Click here to check out Earthgauge’s award-winning coverage of ‘Forward on Climate!’

EG Radio May 9: the Kalamazoo River oil spill 3 years later

May 9, 2013 Leave a comment
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Photograph: State of Michigan

This week on Earthgauge, we take a look back at what happened in Michigan in 2010 when an Enbridge pipeline ruptured spilling roughly 1 million gallons of oil into the Kalamazoo River. What is the legacy of the spill and is there anything for the rest of us to learn as we debate the construction of more pipelines from the tar sands of Alberta to B.C. and the Gulf of Mexico?

I have 3 interviews on the program today:

  • Susan Connelly, a local resident of Marshall, MI where the spill occurred
  • Jeff Insko, founder of the Line 6B citizen’s blog, a web site for residents who have pipelines running directly beneath their property
  •  Josh Mogerman, spokesperson for the Natural Resources Defence Council

We’ll also have our usual update from Kathy of Ecology Ottawa on local environmental events and campaigns.

Click the audio player above to stream the show or right click here to download.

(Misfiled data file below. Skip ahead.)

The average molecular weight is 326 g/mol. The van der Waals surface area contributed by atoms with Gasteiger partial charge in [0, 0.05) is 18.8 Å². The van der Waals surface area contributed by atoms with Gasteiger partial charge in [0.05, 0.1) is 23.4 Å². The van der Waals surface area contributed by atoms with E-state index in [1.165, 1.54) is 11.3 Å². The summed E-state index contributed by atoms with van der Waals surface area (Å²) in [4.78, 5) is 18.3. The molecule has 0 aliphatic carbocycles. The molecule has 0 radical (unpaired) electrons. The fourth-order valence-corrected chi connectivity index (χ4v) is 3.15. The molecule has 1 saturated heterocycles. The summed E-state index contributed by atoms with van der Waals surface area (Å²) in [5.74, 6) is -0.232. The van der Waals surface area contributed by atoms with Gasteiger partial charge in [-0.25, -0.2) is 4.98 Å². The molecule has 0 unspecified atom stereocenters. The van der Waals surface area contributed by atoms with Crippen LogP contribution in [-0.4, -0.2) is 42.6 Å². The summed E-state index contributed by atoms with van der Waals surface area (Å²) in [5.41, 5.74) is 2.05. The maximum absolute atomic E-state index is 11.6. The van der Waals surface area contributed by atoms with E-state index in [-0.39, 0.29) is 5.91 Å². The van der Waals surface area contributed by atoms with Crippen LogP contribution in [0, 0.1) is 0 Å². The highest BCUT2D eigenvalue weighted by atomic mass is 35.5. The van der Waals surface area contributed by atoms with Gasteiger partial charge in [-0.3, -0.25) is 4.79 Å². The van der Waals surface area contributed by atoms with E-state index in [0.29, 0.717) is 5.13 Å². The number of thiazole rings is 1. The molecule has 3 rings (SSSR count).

Thanks to a fellowship from the Institute for Journalism and Natural Resources, I had the opportunity to travel to Kalamazoo and the surrounding area last week to learn about the Kalamazoo River and, in particular, the Enbridge oil spill of 2010.

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On Sunday, July 25, 2010, Enbridge Line 6B ruptured near Marshall, Mich. and released more than one million gallons of tar sands diluted bitumen into Talmadge Creek and the Kalamazoo River. Illustration by Catherine Mann for InsideClimate News.

Remember that one? It happened on July 25 just a couple weeks after BP finally sealed their leak in the Gulf of Mexico following the explosion of the Deep Water horizon oil rig that killed 11 workers.

Six inches of rain fell in the days after the Enbridge pipeline spill, raising Talmadge Creek and the Kalamazoo River into “a roiling brown torrent that overflowed its banks by several feet,” according to the seven-month, Pulitzer prize-winning investigation conducted by InsideClimate News. Talmadge Creek, which is usually five to six feet wide and a foot deep, stretched 100-feet wide after the downpour.

The spill occurred in Marshall, a community of 7,400 in southwestern Michigan. It drove 150 families permanently from their homes, yet the media spotlight never settled on their story — perhaps in part because this spill occurred 10 days after BP Plc’s Macondo well was finally capped after three months of spewing oil into the Gulf of Mexico.

Enbridge Energy Partners, a U.S. affiliate of Enbridge Inc., operated the pipeline. The company has spent more than $765 million cleaning up the spill.